Big Banks May Have to Pay if Fannie and Freddie Go Bust
"It would be unconscionable if we would not be dealing with the government enterprises now," Rep. Jeb Hensarling, R-Texas, told a conference committee hearing Thursday, referring to Fannie and Freddie, which were seized by the government in September 2008 when they were on the verge if insolvency.
House and Senate negotiators are currently trying to cobble together a comprehensive reform of financial regulations covering everything from systemic risk to consumer protection.
Hensarling outraged the financial services industry Wednesday night when he inserted Fannie and Freddie into the so-called orderly liquidation fund. Under these provisions, if a bank or other major financial institution fails, it would not be left to the taxpayer to rescue them. Instead, large banks would be forced to pay into the fund to make up for any shortfall left after the firm's assets have been sold off.
The House had initially demanded that a $150 billion fund be established in advance to cover any losses incurred by a bank failure, but this was rejected by the Senate. Instead, under a compromise reached earlier in the week, a failed bank would first be liquidated and its assets used to pay off its debts. If that were not sufficient, the liquidation fund would then be set up.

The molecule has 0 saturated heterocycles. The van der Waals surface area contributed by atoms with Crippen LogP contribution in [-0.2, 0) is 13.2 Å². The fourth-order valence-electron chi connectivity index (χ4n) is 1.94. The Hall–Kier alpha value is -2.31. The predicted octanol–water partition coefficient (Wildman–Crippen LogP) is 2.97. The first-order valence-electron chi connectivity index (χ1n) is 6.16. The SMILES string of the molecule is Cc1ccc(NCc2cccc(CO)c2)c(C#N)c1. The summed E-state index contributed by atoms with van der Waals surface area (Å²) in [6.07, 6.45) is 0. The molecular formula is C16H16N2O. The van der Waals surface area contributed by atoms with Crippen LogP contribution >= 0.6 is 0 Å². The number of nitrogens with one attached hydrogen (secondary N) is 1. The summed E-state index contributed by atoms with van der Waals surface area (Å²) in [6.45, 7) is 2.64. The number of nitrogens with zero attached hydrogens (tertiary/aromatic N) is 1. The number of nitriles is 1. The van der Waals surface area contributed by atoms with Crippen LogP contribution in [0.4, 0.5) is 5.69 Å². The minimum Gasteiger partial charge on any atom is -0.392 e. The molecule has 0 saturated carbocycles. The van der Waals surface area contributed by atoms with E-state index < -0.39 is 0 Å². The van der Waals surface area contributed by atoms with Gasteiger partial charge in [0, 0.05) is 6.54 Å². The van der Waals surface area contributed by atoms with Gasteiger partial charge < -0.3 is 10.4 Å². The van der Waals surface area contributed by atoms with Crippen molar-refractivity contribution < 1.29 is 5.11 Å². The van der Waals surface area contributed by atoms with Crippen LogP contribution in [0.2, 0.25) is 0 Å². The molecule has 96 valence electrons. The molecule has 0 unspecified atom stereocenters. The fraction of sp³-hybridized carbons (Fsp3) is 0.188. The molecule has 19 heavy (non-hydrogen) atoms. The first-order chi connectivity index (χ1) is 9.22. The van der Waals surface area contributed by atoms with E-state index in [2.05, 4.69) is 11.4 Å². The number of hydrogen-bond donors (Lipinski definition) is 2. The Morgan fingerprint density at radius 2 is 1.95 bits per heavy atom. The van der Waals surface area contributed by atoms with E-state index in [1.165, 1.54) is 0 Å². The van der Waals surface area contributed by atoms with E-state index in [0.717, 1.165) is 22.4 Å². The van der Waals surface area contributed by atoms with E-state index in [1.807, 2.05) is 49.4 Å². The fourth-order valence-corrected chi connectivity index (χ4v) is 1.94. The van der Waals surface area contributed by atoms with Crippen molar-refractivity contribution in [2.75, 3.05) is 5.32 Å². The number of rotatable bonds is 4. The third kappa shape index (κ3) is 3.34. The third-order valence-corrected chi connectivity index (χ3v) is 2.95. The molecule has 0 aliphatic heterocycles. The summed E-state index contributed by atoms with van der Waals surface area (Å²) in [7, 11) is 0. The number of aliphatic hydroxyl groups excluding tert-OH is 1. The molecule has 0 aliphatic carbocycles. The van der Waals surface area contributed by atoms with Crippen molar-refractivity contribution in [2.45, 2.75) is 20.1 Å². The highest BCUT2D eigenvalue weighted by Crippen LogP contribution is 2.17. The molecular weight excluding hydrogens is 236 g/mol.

Fannie and Freddie, which together guarantee about $5 trillion in home loans, face huge losses because of problem mortgages from banks' shoddy lending practices and the housing bust. The government has already given them $140 billion, and estimates of their outstanding losses range from a low of $400 billion to $1 trillion.
The banking industry was quick to respond. The American Bankers Association (ABA) called the inclusion of Fannie and Freddie in the orderly liquidation authority "a very troubling provision."
"This provision could impose a tremendous additional liability on the banking industry of hundreds of billions of dollars," said Edward L. Yingling, president of the ABA in a letter to the conference committee. "It is not clear how the markets and ratings agencies would react to this, but we are deeply concerned that it would undermine the credit ratings of banks and impair their ability to attract capital."
Yingling said the issue of Fannie and Freddie should be dealt with in separate legislation.
Split Over Derivatives Rule
Senate and House negotiators are currently stuck on proposed legislation to force banks to spin off their businesses trading derivatives, complex contracts that are based on underlying financial instruments like stocks and bonds.
One amendment, by Senator Blanche Lincoln, D-Ark., would require major banks to set up subsidiaries for their derivatives trading business so the Federal Reserve would not have to bail them out in a crisis. But that will cost the banks billions of dollars in new capital, and lawmakers from New York and Massachusetts, whose districts include big banks, have opposed the measure and tried to force Lincoln to back down.